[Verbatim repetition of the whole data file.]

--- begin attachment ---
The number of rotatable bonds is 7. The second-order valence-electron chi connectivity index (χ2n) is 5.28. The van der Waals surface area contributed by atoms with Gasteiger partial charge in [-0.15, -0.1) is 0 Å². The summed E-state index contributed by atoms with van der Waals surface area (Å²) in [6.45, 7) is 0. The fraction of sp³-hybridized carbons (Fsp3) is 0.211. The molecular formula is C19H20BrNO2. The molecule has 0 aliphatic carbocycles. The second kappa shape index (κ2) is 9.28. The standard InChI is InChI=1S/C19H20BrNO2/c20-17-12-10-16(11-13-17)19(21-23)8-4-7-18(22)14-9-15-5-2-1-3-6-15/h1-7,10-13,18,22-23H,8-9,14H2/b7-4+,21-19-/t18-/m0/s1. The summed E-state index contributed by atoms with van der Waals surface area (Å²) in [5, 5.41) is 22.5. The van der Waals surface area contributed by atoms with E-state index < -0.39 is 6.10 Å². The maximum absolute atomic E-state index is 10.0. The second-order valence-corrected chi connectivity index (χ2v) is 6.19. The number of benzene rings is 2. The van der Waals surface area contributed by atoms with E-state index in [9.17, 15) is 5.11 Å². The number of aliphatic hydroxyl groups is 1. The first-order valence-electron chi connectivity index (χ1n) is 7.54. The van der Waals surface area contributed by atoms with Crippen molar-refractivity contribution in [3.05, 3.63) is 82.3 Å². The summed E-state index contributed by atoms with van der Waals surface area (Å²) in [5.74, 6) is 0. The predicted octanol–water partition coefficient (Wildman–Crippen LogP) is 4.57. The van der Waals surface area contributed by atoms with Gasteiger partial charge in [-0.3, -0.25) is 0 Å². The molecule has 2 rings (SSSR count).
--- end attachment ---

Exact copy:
The number of rotatable bonds is 7. The second-order valence-electron chi connectivity index (χ2n) is 5.28. The van der Waals surface area contributed by atoms with Gasteiger partial charge in [-0.15, -0.1) is 0 Å². The summed E-state index contributed by atoms with van der Waals surface area (Å²) in [6.45, 7) is 0. The fraction of sp³-hybridized carbons (Fsp3) is 0.211. The molecular formula is C19H20BrNO2. The molecule has 0 aliphatic carbocycles. The second kappa shape index (κ2) is 9.28. The standard InChI is InChI=1S/C19H20BrNO2/c20-17-12-10-16(11-13-17)19(21-23)8-4-7-18(22)14-9-15-5-2-1-3-6-15/h1-7,10-13,18,22-23H,8-9,14H2/b7-4+,21-19-/t18-/m0/s1. The summed E-state index contributed by atoms with van der Waals surface area (Å²) in [5, 5.41) is 22.5. The van der Waals surface area contributed by atoms with E-state index < -0.39 is 6.10 Å². The maximum absolute atomic E-state index is 10.0. The second-order valence-corrected chi connectivity index (χ2v) is 6.19. The number of benzene rings is 2. The van der Waals surface area contributed by atoms with E-state index in [9.17, 15) is 5.11 Å². The number of aliphatic hydroxyl groups is 1. The first-order valence-electron chi connectivity index (χ1n) is 7.54. The van der Waals surface area contributed by atoms with Crippen molar-refractivity contribution in [3.05, 3.63) is 82.3 Å². The summed E-state index contributed by atoms with van der Waals surface area (Å²) in [5.74, 6) is 0. The predicted octanol–water partition coefficient (Wildman–Crippen LogP) is 4.57. The van der Waals surface area contributed by atoms with Gasteiger partial charge in [-0.3, -0.25) is 0 Å². The molecule has 2 rings (SSSR count).